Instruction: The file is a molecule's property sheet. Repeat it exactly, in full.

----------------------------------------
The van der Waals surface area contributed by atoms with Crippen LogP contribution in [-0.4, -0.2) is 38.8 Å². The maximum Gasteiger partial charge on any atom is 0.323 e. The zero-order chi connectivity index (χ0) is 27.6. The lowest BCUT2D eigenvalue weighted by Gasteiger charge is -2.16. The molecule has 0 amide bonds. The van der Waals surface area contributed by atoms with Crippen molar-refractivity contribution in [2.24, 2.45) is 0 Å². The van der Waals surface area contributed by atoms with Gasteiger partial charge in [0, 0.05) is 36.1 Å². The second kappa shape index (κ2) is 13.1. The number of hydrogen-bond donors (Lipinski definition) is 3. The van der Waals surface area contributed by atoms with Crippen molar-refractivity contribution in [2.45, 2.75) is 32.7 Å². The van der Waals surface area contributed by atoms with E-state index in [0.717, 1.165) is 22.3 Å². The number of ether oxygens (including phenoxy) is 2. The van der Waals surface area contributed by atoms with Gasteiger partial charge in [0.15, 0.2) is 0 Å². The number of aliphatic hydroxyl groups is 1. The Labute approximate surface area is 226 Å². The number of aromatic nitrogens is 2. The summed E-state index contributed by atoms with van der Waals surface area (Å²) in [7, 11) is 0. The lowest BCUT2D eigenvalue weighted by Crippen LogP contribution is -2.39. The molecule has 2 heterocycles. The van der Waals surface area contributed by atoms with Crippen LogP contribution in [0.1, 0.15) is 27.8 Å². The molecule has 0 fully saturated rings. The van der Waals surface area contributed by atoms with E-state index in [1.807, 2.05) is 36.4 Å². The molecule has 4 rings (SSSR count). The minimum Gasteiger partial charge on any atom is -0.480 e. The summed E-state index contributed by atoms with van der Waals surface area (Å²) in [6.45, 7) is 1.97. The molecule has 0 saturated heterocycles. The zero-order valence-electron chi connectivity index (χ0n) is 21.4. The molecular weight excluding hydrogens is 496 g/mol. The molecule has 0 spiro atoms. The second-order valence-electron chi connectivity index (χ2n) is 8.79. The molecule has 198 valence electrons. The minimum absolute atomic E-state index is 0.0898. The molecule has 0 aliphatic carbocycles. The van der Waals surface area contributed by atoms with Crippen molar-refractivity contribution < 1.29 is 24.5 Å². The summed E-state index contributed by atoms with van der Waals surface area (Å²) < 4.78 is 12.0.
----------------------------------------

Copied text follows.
The van der Waals surface area contributed by atoms with Crippen LogP contribution in [-0.4, -0.2) is 38.8 Å². The maximum Gasteiger partial charge on any atom is 0.323 e. The zero-order chi connectivity index (χ0) is 27.6. The lowest BCUT2D eigenvalue weighted by Gasteiger charge is -2.16. The molecule has 0 amide bonds. The van der Waals surface area contributed by atoms with Crippen molar-refractivity contribution in [2.24, 2.45) is 0 Å². The van der Waals surface area contributed by atoms with Gasteiger partial charge in [0, 0.05) is 36.1 Å². The second kappa shape index (κ2) is 13.1. The number of hydrogen-bond donors (Lipinski definition) is 3. The van der Waals surface area contributed by atoms with Crippen molar-refractivity contribution in [2.45, 2.75) is 32.7 Å². The van der Waals surface area contributed by atoms with E-state index in [0.717, 1.165) is 22.3 Å². The number of ether oxygens (including phenoxy) is 2. The van der Waals surface area contributed by atoms with Gasteiger partial charge in [0.15, 0.2) is 0 Å². The number of aliphatic hydroxyl groups is 1. The Labute approximate surface area is 226 Å². The number of aromatic nitrogens is 2. The summed E-state index contributed by atoms with van der Waals surface area (Å²) in [7, 11) is 0. The lowest BCUT2D eigenvalue weighted by Crippen LogP contribution is -2.39. The molecule has 2 heterocycles. The van der Waals surface area contributed by atoms with Crippen LogP contribution in [0.1, 0.15) is 27.8 Å². The molecule has 0 fully saturated rings. The van der Waals surface area contributed by atoms with E-state index in [1.807, 2.05) is 36.4 Å². The molecule has 4 rings (SSSR count). The minimum Gasteiger partial charge on any atom is -0.480 e. The summed E-state index contributed by atoms with van der Waals surface area (Å²) in [6.45, 7) is 1.97. The molecule has 0 saturated heterocycles. The zero-order valence-electron chi connectivity index (χ0n) is 21.4. The molecular weight excluding hydrogens is 496 g/mol. The molecule has 0 spiro atoms. The second-order valence-electron chi connectivity index (χ2n) is 8.79. The molecule has 198 valence electrons. The minimum absolute atomic E-state index is 0.0898. The molecule has 0 aliphatic carbocycles. The van der Waals surface area contributed by atoms with Crippen molar-refractivity contribution < 1.29 is 24.5 Å². The summed E-state index contributed by atoms with van der Waals surface area (Å²) < 4.78 is 12.0.